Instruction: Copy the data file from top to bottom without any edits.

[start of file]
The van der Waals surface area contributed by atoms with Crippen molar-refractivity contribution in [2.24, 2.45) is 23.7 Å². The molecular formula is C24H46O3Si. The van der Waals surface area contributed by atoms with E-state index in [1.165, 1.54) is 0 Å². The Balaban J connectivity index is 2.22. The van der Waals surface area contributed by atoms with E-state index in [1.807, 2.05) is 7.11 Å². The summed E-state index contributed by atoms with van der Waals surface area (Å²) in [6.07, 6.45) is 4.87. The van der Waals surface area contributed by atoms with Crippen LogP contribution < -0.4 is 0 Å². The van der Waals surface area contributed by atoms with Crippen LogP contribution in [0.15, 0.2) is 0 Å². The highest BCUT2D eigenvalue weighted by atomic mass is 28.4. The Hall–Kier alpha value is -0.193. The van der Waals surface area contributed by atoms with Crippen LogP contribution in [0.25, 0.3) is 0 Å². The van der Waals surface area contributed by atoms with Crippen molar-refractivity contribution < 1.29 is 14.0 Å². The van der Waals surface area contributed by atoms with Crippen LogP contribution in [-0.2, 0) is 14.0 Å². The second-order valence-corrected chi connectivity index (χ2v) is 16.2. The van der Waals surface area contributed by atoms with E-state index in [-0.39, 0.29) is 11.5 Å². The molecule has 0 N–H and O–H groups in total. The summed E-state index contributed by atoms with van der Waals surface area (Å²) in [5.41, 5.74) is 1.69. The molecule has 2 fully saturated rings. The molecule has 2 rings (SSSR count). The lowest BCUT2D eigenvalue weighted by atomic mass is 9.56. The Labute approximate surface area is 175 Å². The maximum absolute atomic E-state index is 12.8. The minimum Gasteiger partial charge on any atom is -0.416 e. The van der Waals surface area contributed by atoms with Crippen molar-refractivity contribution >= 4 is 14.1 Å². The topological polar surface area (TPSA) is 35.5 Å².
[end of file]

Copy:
The van der Waals surface area contributed by atoms with Crippen molar-refractivity contribution in [2.24, 2.45) is 23.7 Å². The molecular formula is C24H46O3Si. The van der Waals surface area contributed by atoms with E-state index in [1.165, 1.54) is 0 Å². The Balaban J connectivity index is 2.22. The van der Waals surface area contributed by atoms with E-state index in [1.807, 2.05) is 7.11 Å². The summed E-state index contributed by atoms with van der Waals surface area (Å²) in [6.07, 6.45) is 4.87. The van der Waals surface area contributed by atoms with Crippen LogP contribution < -0.4 is 0 Å². The van der Waals surface area contributed by atoms with Crippen LogP contribution in [0.15, 0.2) is 0 Å². The highest BCUT2D eigenvalue weighted by atomic mass is 28.4. The Hall–Kier alpha value is -0.193. The van der Waals surface area contributed by atoms with Crippen LogP contribution in [0.25, 0.3) is 0 Å². The van der Waals surface area contributed by atoms with Crippen molar-refractivity contribution < 1.29 is 14.0 Å². The van der Waals surface area contributed by atoms with Crippen LogP contribution in [-0.2, 0) is 14.0 Å². The second-order valence-corrected chi connectivity index (χ2v) is 16.2. The van der Waals surface area contributed by atoms with E-state index in [-0.39, 0.29) is 11.5 Å². The molecule has 0 N–H and O–H groups in total. The summed E-state index contributed by atoms with van der Waals surface area (Å²) in [5.41, 5.74) is 1.69. The molecule has 2 fully saturated rings. The molecule has 2 rings (SSSR count). The lowest BCUT2D eigenvalue weighted by atomic mass is 9.56. The Labute approximate surface area is 175 Å². The maximum absolute atomic E-state index is 12.8. The minimum Gasteiger partial charge on any atom is -0.416 e. The van der Waals surface area contributed by atoms with Crippen molar-refractivity contribution >= 4 is 14.1 Å². The topological polar surface area (TPSA) is 35.5 Å².